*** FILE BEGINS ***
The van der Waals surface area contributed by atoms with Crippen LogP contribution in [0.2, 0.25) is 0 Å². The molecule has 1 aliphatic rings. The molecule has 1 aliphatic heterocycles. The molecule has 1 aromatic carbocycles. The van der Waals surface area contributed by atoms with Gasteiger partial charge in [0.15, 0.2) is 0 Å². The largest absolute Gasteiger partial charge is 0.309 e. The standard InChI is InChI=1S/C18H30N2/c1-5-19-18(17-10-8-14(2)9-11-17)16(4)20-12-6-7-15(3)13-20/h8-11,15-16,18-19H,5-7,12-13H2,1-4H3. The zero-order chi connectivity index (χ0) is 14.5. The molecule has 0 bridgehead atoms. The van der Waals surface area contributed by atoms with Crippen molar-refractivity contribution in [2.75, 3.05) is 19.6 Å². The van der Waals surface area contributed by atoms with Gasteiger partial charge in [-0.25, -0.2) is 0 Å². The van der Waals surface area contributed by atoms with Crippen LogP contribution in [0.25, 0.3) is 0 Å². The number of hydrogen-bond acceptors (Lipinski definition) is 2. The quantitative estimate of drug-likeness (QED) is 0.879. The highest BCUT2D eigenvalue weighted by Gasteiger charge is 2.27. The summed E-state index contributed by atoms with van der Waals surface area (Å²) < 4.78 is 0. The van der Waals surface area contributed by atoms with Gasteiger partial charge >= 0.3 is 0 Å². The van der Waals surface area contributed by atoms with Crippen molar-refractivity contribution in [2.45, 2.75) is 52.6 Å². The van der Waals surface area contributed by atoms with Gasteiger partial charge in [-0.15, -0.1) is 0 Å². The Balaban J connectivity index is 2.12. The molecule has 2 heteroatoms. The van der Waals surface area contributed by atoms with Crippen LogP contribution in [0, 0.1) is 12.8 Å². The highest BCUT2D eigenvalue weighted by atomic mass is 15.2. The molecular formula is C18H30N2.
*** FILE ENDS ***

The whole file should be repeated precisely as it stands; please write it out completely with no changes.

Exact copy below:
The van der Waals surface area contributed by atoms with Crippen LogP contribution in [0.2, 0.25) is 0 Å². The molecule has 1 aliphatic rings. The molecule has 1 aliphatic heterocycles. The molecule has 1 aromatic carbocycles. The van der Waals surface area contributed by atoms with Gasteiger partial charge in [0.15, 0.2) is 0 Å². The largest absolute Gasteiger partial charge is 0.309 e. The standard InChI is InChI=1S/C18H30N2/c1-5-19-18(17-10-8-14(2)9-11-17)16(4)20-12-6-7-15(3)13-20/h8-11,15-16,18-19H,5-7,12-13H2,1-4H3. The zero-order chi connectivity index (χ0) is 14.5. The molecule has 0 bridgehead atoms. The van der Waals surface area contributed by atoms with Crippen molar-refractivity contribution in [2.75, 3.05) is 19.6 Å². The van der Waals surface area contributed by atoms with Gasteiger partial charge in [-0.25, -0.2) is 0 Å². The van der Waals surface area contributed by atoms with Crippen LogP contribution in [0.25, 0.3) is 0 Å². The number of hydrogen-bond acceptors (Lipinski definition) is 2. The quantitative estimate of drug-likeness (QED) is 0.879. The highest BCUT2D eigenvalue weighted by Gasteiger charge is 2.27. The summed E-state index contributed by atoms with van der Waals surface area (Å²) < 4.78 is 0. The van der Waals surface area contributed by atoms with Gasteiger partial charge >= 0.3 is 0 Å². The van der Waals surface area contributed by atoms with Crippen molar-refractivity contribution in [2.45, 2.75) is 52.6 Å². The van der Waals surface area contributed by atoms with Gasteiger partial charge in [-0.15, -0.1) is 0 Å². The Balaban J connectivity index is 2.12. The molecule has 2 heteroatoms. The van der Waals surface area contributed by atoms with Crippen LogP contribution in [0, 0.1) is 12.8 Å². The highest BCUT2D eigenvalue weighted by atomic mass is 15.2. The molecular formula is C18H30N2.